I admit to being skeptic when I first heard about the Amazon Echo. I have a phone in my pocket at all times, so do I really need a voice UI in the home that doesn’t go with me or tie into much of my ecosystem?
I have found it quite interesting to see how the Echo is used, especially by the family. That has been the key for me, as my kids (and even my wife) don’t have a phone at their hip. The other factor is that this shared input changes the entire dynamic.
I enjoy the obvious usage: I ask it for the weather, set timers, and I play music. Since voice is very much the primary input, the device handles commands incredibly well. It is comical to go back to Siri, where you can go beyond simple launching “Music” vs. “Play Pandora Robbie Williams”, and beyond that you have state to be able to have a back and forth conversation. I find myself wanting to do the same, and keep using voice with my iOS apps (e.g. “next song”, “pause”, etc).
Alexa, let’s crowd source some great jokes!
Second to music, the next most used Amazon Echo function at home is the joke-bot:
“Alexa, tell me a joke”
The kids love it, and it is fun to watch them. When a bad joke kicks in they try to get their point across by changing their actions:
“Alexa, tell me a really funny joke!”
It is a glimpse to the future to see them talk to Alexa, expecting her to understand so much more than we know she can grok right now. Where I find myself splurting out the same short actions, fearing that I can’t steer off of a path, they tweak and change to try to get a better point across.
Some of the jokes are pretty good, at least for the kids, but they do repeat and it leave you thinking that this will be a great platform to build a joke database!
If I could rate the jokes and tell Alexa when I am not a fan we could end up with an onslaught of unique humor streaming down on us. The Pandora of jokes may be best served through an experience like Alexa versus your phone.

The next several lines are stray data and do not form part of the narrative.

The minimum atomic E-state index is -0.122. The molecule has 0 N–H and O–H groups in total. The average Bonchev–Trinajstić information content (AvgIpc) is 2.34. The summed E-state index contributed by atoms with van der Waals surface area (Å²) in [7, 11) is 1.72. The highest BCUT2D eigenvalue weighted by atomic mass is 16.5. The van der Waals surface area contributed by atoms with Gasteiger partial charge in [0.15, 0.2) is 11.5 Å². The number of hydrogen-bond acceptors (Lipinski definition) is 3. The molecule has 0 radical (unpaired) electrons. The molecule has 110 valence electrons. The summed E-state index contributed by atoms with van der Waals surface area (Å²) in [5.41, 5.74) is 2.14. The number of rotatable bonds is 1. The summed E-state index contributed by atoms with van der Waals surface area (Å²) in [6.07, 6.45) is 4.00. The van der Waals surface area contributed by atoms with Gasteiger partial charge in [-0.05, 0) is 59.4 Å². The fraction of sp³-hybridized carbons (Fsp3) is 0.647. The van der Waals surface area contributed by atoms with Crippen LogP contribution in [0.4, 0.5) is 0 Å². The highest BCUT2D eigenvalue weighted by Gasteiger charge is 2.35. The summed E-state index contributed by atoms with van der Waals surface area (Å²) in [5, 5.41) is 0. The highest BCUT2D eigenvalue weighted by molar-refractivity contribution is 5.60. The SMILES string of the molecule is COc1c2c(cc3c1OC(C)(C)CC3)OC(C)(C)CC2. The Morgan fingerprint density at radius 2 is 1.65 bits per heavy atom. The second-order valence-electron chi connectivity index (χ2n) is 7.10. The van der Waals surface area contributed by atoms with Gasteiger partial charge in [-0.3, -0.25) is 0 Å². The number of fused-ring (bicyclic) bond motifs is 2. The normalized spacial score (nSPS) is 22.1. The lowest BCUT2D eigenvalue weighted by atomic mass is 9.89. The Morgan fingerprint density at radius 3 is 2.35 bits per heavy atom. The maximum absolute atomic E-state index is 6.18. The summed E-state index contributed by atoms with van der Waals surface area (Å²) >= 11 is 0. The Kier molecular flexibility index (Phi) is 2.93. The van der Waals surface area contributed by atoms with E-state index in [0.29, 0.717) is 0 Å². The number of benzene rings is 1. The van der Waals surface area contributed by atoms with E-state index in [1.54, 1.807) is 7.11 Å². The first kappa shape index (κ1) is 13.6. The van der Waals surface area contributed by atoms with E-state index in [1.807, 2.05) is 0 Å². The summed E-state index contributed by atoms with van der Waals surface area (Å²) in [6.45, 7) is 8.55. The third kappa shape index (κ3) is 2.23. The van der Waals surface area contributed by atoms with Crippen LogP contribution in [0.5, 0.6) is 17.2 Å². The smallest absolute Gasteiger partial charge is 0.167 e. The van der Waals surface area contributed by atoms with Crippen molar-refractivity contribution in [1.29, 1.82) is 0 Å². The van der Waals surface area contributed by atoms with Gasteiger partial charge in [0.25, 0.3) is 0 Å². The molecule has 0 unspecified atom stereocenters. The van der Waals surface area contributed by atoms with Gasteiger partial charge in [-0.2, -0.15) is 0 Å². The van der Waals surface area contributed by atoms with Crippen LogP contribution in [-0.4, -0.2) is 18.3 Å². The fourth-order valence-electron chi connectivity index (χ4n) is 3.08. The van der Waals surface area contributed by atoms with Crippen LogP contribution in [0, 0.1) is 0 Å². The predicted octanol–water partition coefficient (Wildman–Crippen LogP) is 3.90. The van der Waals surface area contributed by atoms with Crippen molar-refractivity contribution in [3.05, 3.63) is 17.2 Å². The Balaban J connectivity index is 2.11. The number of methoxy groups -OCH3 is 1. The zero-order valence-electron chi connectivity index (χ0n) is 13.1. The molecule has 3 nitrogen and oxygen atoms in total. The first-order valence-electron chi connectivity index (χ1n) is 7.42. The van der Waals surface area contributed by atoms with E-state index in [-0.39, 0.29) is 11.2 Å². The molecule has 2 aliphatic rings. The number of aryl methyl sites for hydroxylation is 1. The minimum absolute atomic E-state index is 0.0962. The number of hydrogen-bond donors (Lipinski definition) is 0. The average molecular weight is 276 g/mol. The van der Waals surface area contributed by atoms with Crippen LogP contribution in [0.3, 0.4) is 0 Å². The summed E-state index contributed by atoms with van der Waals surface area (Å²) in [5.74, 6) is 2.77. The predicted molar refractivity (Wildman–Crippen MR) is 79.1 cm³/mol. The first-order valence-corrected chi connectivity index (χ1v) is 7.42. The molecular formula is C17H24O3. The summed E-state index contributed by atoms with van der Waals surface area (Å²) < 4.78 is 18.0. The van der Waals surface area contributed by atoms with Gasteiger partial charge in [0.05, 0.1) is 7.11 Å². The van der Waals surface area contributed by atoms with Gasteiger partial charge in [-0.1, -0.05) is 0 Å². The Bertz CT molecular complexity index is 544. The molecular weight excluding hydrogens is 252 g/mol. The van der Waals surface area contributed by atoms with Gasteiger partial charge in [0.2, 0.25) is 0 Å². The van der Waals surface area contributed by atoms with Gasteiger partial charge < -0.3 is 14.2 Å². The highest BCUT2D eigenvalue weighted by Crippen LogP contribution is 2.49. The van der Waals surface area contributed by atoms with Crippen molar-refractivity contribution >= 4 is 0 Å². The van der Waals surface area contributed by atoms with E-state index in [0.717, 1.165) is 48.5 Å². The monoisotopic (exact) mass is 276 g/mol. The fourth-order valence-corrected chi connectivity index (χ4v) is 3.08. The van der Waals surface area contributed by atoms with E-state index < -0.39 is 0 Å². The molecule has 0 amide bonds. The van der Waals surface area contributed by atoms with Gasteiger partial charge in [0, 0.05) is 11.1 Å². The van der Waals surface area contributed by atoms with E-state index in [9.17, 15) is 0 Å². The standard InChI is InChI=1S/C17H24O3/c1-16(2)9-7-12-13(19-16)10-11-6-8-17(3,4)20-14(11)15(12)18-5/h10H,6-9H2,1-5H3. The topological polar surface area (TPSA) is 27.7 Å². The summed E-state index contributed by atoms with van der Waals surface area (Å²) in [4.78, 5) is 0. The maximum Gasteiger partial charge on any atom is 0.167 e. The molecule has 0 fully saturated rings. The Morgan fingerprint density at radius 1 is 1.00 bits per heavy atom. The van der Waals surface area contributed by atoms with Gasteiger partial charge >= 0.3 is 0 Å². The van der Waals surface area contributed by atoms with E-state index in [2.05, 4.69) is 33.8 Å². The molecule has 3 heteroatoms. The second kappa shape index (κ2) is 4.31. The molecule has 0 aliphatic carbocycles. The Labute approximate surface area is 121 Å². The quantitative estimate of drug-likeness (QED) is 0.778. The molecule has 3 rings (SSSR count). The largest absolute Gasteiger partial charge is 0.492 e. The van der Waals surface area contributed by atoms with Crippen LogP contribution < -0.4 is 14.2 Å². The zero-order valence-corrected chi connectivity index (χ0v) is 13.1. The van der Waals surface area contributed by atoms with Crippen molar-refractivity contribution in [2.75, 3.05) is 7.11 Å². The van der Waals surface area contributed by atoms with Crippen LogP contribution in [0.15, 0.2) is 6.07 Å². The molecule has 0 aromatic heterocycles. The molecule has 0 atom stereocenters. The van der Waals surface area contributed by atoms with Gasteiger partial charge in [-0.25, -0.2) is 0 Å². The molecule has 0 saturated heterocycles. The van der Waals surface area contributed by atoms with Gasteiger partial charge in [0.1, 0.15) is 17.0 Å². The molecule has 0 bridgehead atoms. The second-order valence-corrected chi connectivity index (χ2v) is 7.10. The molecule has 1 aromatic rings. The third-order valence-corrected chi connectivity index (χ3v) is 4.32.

Alexa, please listen to just me
The fact that anyone can talk to Alexa is a huge feature, but it has side effects. The kids shout at the device at the same time and fight over it. Just as we have a fingerprint with TouchID, I can’t wait for Alexa to know my voice print.
I have often wanted to turn on a restricted mode:
“Alexa, only listen to me”
“Alexa, Josh has control for now”
“Alexa, Sam can choose the next song”
“Alexa, Lucas is next, and then rotate through”
It was such a problem that I ended up tricking the tricks with slight in hand that hid the fact that I was selectively turning on and off the “mute” and only having it off when I was speaking. This allowed me to quieten the kids for a second and have them asking me:
“Dion, can you tell Alexa to play ….”
It was hard not to giggle a little at this. I can only imagine what life is like at Ben’s house with his huge family!
Alexa, please text my Mom and tell her I am here
The voice print will also allow for actions to take on context. Our house is a revolving door of neighborhood kids, and as soon as they get in they want an adult to text their parents to let them know they are here.
I really want them to be able to just tell Alexa instead of me, and have her take care of it. Alexa would need to be able to send messages, and grok who is saying this and who their “Mom” is, but learning that context once would save a lot of time.
As I think about how modern families operate the the integrations that tie up the loose ends, voice platforms are going to be great glue. Alexa has surprised me with the quality of ambient voice recognition, and I can’t wait to see what platforms come up with next.
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